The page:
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(LifeSiteNews) — Two school districts in Florida and New York have attracted attention for the different ways they addressed the presence of highly sexualized LGBT books in school libraries.

Earlier this week, Lake County Schools in Florida banned a children’s book titled “And Tango Makes Three,” which tells the true story of two male penguins that appeared to be trying to mate while housed together in the Central Park Zoo. The book has sparked debate since its publication in 2005 for portraying a push to accept homosexuality under the guise of an innocent children’s story about penguins.

However, Lake County banned the book from school libraries because it “violates Florida law on teaching about sexual orientation or gender identity to kindergarten [through] third-graders,” according to Fox News. In 2022, Gov. Ron DeSantis signed the Parental Rights in Education Act, which prohibits the teaching of radical gender ideology to children in third grade and younger as well as requiring age-appropriate discussions of sexuality and gender for older students.

Two other books have been removed from school libraries and classrooms by the same district, also citing the parental rights bill. Similarly, Florida’s Department of Education rejected 41% of proposed math textbooks for public schools last year due to the presence of critical race theory and failing to comply with DeSantis’ newly established standards.

Meanwhile, a principal within the New York City Public School system both admitted to having a graphic LGBT book in school libraries and also refusing to remove the book, despite concerns from a parent. The book, titled “This Book is Gay,” is notorious among conservatives for its discussion of “gay sex” and practices, including detailed instructions on “how to have anal and ‘girl on girl’ sex.”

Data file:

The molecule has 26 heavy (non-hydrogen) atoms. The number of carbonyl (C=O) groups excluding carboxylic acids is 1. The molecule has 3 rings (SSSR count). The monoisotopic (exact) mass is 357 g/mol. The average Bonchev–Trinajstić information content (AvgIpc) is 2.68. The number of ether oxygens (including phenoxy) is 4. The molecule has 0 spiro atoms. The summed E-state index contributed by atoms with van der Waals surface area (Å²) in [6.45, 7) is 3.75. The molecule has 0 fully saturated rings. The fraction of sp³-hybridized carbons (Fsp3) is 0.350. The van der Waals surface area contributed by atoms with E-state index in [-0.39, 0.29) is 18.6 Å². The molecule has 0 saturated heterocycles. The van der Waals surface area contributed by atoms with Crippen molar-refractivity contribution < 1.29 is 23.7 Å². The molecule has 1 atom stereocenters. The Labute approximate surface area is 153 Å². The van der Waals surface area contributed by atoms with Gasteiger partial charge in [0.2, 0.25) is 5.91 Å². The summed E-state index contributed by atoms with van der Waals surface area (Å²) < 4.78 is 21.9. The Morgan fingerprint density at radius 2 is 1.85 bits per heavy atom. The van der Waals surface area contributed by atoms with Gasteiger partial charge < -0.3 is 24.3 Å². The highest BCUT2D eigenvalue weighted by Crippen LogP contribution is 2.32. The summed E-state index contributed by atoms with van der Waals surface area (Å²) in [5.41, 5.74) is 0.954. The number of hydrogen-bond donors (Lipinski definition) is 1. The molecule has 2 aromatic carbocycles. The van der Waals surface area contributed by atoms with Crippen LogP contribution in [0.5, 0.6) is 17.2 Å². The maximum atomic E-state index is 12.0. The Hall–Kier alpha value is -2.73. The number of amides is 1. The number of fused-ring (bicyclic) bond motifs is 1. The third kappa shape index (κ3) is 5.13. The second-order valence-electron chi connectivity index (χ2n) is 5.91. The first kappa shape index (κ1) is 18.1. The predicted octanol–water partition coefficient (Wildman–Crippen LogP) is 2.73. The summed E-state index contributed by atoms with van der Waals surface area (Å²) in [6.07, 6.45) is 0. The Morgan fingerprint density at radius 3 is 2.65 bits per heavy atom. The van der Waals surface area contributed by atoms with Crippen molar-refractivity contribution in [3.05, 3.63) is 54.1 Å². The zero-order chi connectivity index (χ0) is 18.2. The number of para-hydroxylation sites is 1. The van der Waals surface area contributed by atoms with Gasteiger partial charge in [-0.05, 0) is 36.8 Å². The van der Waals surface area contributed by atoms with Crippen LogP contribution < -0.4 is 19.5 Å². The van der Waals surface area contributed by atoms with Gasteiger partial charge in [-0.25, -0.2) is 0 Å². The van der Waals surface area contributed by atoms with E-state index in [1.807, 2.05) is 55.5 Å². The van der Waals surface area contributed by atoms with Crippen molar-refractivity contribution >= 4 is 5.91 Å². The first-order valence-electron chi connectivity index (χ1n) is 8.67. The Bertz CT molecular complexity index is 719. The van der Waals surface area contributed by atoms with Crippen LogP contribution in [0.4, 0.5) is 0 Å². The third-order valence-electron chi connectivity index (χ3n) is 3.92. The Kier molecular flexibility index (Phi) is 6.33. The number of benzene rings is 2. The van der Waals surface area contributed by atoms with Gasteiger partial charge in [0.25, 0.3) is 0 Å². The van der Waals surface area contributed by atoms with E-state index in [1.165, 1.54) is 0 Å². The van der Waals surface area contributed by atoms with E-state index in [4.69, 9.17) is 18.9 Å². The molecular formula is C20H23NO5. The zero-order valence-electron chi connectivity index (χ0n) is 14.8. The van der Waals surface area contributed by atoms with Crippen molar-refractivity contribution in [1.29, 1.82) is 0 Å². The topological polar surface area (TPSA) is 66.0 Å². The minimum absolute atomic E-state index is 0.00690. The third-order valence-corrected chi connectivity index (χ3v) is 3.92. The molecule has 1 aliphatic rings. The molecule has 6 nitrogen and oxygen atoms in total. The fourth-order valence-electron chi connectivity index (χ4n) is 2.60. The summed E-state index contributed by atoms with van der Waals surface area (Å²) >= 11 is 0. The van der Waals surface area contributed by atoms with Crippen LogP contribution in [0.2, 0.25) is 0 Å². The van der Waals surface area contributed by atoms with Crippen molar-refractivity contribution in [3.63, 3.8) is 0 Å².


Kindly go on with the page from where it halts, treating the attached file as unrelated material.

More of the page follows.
Rather than remove the book as Lake County did, Elana Elster, principal at Booker T. Washington Middle School, told a concerned parent that the book will stay in school libraries because it enables students to “expand their horizons.”

Elster wrote to a parent in an email that she has “every right to monitor what your child is reading” and that “parents have very different opinions on what is appropriate for their children.”

“When you say you are ‘at war every day,’ I am wondering if you are referring to the exposure your child is getting to people and ideas that are new and different,” Elster continued, according to Fox News. “This is a public school and the children will be continuously exposed. It doesn’t mean that they will have to agree with everything they are learning or seeing … We do have ‘This Book is Gay’ in our library catalogue, and we have no plans to remove it.”

The controversy surrounding sexually explicit content in school libraries is not a new debate. In 2022, one of the most notorious graphic LGBT books, “Gender Queer,” was restricted in a Michigan school board for its detailed description and images of “gay sex,” particularly between a man and a boy.

Loudoun County Public Schools banned the same book after backlash from parents. However, not all parental concerns on this issue have been addressed. In October, a Michigan school board meeting was shut down when parents began opposing sexually explicit books within the school system.


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